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24 Reviews
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 (11)
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3 star:
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2 star:
 (1)
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8 of 9 people found the following review helpful
4.0 out of 5 stars Grand Tour
This new book navigates the seas of fiction and love. As a piece of internet prose, it easily surpasses Matt Beaumont's entertainment 'E'. Jeanette Winterson explores the opportunities offered by the net, the wardrobe door that leads to many a magical land. The heroine of this novel flits here and there, choosing exotic locations as she pleases. However, much of this...
Published on 4 Nov 2000

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9 of 9 people found the following review helpful
3.0 out of 5 stars fantastical; precisely beautiful; but nothing new.....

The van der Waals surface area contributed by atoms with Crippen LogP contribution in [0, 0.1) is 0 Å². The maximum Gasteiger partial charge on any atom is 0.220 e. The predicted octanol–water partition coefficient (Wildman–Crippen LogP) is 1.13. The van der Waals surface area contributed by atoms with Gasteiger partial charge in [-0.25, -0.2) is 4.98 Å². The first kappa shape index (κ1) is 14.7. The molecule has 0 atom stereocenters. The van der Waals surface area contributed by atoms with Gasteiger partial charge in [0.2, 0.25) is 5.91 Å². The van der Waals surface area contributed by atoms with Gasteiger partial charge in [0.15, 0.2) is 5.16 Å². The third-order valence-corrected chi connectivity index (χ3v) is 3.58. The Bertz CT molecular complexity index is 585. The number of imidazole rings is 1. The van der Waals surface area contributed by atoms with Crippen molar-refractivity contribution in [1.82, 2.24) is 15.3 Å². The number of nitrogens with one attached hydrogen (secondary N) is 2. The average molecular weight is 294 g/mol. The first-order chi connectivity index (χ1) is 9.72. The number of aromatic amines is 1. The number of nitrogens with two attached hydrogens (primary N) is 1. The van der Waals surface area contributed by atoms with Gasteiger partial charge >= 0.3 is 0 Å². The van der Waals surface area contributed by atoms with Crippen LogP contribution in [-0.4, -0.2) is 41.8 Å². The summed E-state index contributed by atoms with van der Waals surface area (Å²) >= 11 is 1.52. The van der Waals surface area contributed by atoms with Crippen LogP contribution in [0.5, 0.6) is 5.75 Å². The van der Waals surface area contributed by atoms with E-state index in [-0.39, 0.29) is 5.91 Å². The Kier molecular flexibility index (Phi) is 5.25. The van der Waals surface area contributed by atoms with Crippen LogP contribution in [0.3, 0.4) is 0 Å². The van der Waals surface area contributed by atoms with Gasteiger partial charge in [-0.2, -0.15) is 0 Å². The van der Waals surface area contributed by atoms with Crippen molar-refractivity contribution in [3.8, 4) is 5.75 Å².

Prose as we've come to expect from Jeanette Winterson - often breath-takingly lovely, hardly a wasted word and deft use of the magical and the bizarre to make sense of the real and the unreal. But, the novel, although markedly superior to much of what's currently being produced, serves only to augment themes and metaphors expounded time and again in her other literary...
Published on 24 Sep 2000


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1 of 6 people found the following review helpful
4.0 out of 5 stars Read this if you've ever loved someone!, 15 Jun 2001
By A Customer
This review is from: The Powerbook (Paperback)
I have read 'Oranges are not the only fruit' and yes I loved it, but even so I was not initially drawn to this book. The blurb on the back seemed a little bizarre but please don't be put off by it. This book makes so much sense, especially if you've ever been in love. As another review stated, the narrative is littered with lines that one could meditate on for days at a time. The only boundary, as the sell line states, is you. It really is, if you don't like this book then you've probably not let yourself really enjoy it. You should.
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6 of 20 people found the following review helpful
5.0 out of 5 stars Outstanding, thoughtprovoking, magnetic writing, 5 Nov 2001
By